Appellee is 63 years of age, above the average in education, and holds a professorship at Iowa State College and was there at the time his father died. He attended the funeral and the next day filed with the Clerk of Court of Winnebago County an affidavit of his father's death. The will was filed for probate the same day; by whom filed does not appear. In 1924, he waived notice of final report and consented to the closing of the estate. That report showed that the mother took the property in accordance with the terms of the will. Thereafter for more than twenty years, he visited at his mother's home, knew she was in charge of all the property and paid for improvements on the farm. In 1947, when he filed objections to the probate of his mother's will, he stated that she did not remarry, which is one of the provisions of his father's will. He stated he was not enough interested to read the will and assumed his mother took everything outright. This conduct is incredible and we think that his actions speak louder than his words and that he has not sustained the burden of showing a mistake of fact upon his part. (Italics added).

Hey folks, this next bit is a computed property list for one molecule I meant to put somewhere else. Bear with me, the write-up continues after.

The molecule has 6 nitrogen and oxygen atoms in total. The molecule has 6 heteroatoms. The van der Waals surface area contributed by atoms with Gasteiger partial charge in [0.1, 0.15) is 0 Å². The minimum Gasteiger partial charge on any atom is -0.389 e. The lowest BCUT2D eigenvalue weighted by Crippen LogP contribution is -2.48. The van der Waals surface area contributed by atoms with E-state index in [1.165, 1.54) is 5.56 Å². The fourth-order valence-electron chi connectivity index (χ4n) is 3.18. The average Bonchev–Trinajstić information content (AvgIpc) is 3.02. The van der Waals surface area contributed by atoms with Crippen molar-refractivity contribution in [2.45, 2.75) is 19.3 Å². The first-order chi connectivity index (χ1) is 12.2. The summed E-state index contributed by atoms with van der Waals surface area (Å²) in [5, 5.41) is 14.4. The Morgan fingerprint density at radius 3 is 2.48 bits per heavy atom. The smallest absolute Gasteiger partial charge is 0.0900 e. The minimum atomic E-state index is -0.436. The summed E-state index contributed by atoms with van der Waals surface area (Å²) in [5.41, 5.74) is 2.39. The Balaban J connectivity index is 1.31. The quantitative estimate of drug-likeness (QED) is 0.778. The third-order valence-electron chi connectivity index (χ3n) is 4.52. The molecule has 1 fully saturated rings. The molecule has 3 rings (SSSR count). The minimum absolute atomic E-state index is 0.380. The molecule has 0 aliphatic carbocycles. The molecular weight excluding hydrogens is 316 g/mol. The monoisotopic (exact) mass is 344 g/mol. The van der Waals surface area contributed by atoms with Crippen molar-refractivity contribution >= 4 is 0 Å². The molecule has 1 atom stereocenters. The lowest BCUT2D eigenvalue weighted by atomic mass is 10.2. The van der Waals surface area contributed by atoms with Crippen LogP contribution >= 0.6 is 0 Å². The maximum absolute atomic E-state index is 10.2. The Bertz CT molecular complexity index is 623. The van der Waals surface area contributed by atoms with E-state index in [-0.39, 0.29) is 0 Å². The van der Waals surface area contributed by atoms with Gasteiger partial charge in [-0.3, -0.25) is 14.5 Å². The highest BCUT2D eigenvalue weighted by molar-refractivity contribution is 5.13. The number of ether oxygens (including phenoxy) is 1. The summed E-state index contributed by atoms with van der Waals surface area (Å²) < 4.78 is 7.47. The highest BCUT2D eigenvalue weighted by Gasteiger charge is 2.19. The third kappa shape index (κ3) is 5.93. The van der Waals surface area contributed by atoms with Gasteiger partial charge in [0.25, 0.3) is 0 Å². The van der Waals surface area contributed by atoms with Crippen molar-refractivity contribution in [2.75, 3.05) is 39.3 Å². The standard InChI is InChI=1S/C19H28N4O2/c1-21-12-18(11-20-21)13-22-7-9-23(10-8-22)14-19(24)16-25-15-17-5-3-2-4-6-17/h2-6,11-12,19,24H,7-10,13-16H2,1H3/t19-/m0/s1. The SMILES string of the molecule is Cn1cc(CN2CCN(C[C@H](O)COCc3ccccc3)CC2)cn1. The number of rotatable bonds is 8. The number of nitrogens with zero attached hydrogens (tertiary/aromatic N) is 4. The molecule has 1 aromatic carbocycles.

II. Appellant asserts the court erred in holding her guilty of fraud. This holding is based upon the theory that appellee was ignorant of the terms of the will while appellant, attempting to administer the property, was familiar with the same. That she therefore was duty bound to reveal these facts to him. We can find no fraud in appellant's failure to disclose the terms of their father's will. Both were sui juris. The will was a public record in Winnebago County since *817 November, 1922. Both had equal access thereto. It is true Loleta Bakke had filed the will of her mother for probate and asked that she be named executrix; but at the time of the settlement, it had not been probated and she was not in any fiduciary capacity which would call for any disclosures. We do not pass upon what her duty may have been had she been appointed executrix prior to September 2, 1947. At the time of the making of the settlement, each party was, and for some time prior had been, represented by extremely able counsel. They prepared the instrument, all discussed it, and the two parties signed the same. We do not find fraud under the record. 30 C.J.S., Equity, § 128; 19 Am.Jur. Equity, Sections 58 and 70; Wead v. Ganzhorn, 216 Iowa 478, 249 N.W. 271; Miles F. Bixler Co. v. Argyros, 206 Iowa 1081, 221 N.W. 828.